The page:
Black Atlanta social life prior to hip-hop’s impact: Part 3

By Timothy Cox

Musicians and regular folks alike, agree the Atlanta music scene has changed drastically:

Ken Broughton says adverse changes started impacting the city’s black social scene whenever disco music started making inroads in the late 1970s and early 1980s. “It really changed around that time – that’s when you no longer needed a dance partner – and the bands started diminishing — technology starts kicking-in and now all you need is a computer, to hook up to large speakers.

“Regardless, when we did our parties, we’d had a reel-to-reel and we’d run it for a couple hours – and mix it with fast songs and some slow drags — then you started seeing women dancing with women, then the line-dancing started up – the “Electric Slide,” he recalls.

Reggie Ward says he agrees with Broughton, but adds: “(The changes) could have something to do with us growing older, but I don’t think it’s really that. When we performed as bands years ago, we had shows; not just a jam-band attitude, like now. Then, we rehearsed to make sure our product was refined and professional and tight. That feeling no longer exists,” he said. “It’s just a little something that’s missing these days, when it comes to today’s performers.”

Norris Gay, 70, grew up in the Fourth Ward and in the Kirkwood Community near Auburn Avenue. As a proud native Atlantan, Mr. Gay said he graduated from David T. Howard High School in 1969.

In the 1970s, he recalls hanging out at the Regal Room when SOS Band was the house band. He also made his way to the Electric Ballroom, where groups like Mother’s Finest, Hall & Oates, Ted Nugent and BB King performed. But the Decatur resident says you can’t reflect on Atlanta’s social life without talking about strip clubs. “At one time, I believe Atlanta had the most strip clubs in the nation,” he said. Places like Magic City, Gold Club, Blue Flame were popular stops also known as “gentlemen’s clubs,” he said.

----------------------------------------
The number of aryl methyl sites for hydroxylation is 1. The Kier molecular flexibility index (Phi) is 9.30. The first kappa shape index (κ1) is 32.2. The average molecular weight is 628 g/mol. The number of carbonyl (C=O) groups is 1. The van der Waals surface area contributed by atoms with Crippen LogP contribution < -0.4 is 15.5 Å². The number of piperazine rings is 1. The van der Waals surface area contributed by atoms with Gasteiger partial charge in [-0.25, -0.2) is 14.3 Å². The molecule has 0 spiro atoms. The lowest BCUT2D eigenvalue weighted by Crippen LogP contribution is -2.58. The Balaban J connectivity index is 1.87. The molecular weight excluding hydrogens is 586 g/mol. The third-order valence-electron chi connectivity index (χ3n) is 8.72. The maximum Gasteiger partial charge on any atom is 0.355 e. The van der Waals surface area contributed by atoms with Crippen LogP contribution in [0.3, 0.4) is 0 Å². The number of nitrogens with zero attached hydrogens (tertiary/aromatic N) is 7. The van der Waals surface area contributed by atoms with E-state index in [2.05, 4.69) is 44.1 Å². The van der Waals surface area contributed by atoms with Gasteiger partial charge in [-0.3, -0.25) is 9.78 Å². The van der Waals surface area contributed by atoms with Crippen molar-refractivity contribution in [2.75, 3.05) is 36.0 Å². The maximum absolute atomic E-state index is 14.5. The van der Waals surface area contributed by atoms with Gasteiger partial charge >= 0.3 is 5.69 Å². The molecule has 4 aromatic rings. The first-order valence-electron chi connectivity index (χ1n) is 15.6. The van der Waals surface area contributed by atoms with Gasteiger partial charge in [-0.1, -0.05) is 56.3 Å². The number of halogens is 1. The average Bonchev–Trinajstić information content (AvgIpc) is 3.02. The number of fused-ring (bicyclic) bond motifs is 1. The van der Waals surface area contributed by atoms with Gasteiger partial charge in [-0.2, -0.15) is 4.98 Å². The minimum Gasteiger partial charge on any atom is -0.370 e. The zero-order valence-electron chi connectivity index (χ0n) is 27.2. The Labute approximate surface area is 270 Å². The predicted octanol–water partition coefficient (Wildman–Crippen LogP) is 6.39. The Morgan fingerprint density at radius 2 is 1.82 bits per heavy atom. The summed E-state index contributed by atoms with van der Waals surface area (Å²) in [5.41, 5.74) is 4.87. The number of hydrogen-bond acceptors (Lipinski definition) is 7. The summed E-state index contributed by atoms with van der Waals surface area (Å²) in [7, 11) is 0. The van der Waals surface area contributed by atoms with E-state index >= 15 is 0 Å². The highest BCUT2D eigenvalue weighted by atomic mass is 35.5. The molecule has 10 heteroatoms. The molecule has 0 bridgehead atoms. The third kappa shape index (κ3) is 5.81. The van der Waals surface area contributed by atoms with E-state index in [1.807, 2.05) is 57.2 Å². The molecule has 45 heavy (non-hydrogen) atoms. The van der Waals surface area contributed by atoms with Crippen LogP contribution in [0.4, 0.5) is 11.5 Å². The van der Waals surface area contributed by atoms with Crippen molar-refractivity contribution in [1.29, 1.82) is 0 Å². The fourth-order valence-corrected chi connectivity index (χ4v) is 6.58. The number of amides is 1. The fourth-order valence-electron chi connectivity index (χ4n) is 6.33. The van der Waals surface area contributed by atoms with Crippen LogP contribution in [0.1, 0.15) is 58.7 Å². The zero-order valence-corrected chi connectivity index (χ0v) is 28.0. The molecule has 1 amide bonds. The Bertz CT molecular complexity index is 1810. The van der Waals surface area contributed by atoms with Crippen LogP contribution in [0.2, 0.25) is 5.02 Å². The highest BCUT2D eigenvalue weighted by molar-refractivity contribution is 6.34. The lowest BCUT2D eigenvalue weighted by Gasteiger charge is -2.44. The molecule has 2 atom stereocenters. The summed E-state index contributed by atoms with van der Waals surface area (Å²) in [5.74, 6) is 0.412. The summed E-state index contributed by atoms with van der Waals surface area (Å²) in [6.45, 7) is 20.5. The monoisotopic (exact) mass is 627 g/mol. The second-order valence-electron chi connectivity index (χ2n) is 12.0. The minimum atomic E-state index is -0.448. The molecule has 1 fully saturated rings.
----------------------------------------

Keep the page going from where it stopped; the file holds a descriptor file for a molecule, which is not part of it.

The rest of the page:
But social life wasn’t always pleasant, said Gay. He vividly recalls one evening in 1975 when he was at San Souci, and asked a white girl to dance. He said he was ultimately removed from the club because he was wearing jeans, but he feels the real reason was “frowned-on” interaction with the girl. “It was still a challenging period at that time. Things hadn’t totally changed,” he said.

After relocating from his native Canton, Ohio, John A. Bell Jr. , 60, said his favorite spots were the “old-school” lounges that specialized in vintage ‘70s and ‘80s RnB. “I’m talkin’ Sharon’s on Lavista Road, Chit-Chats and my favorite was Faces on Glenwood Avenue in Decatur,” said Bell, an Alpha Phi Alpha product of Kent State University. He and his wife, Kozette Bell, are now grandparents and live in Roswell, but rarely socialize these days.



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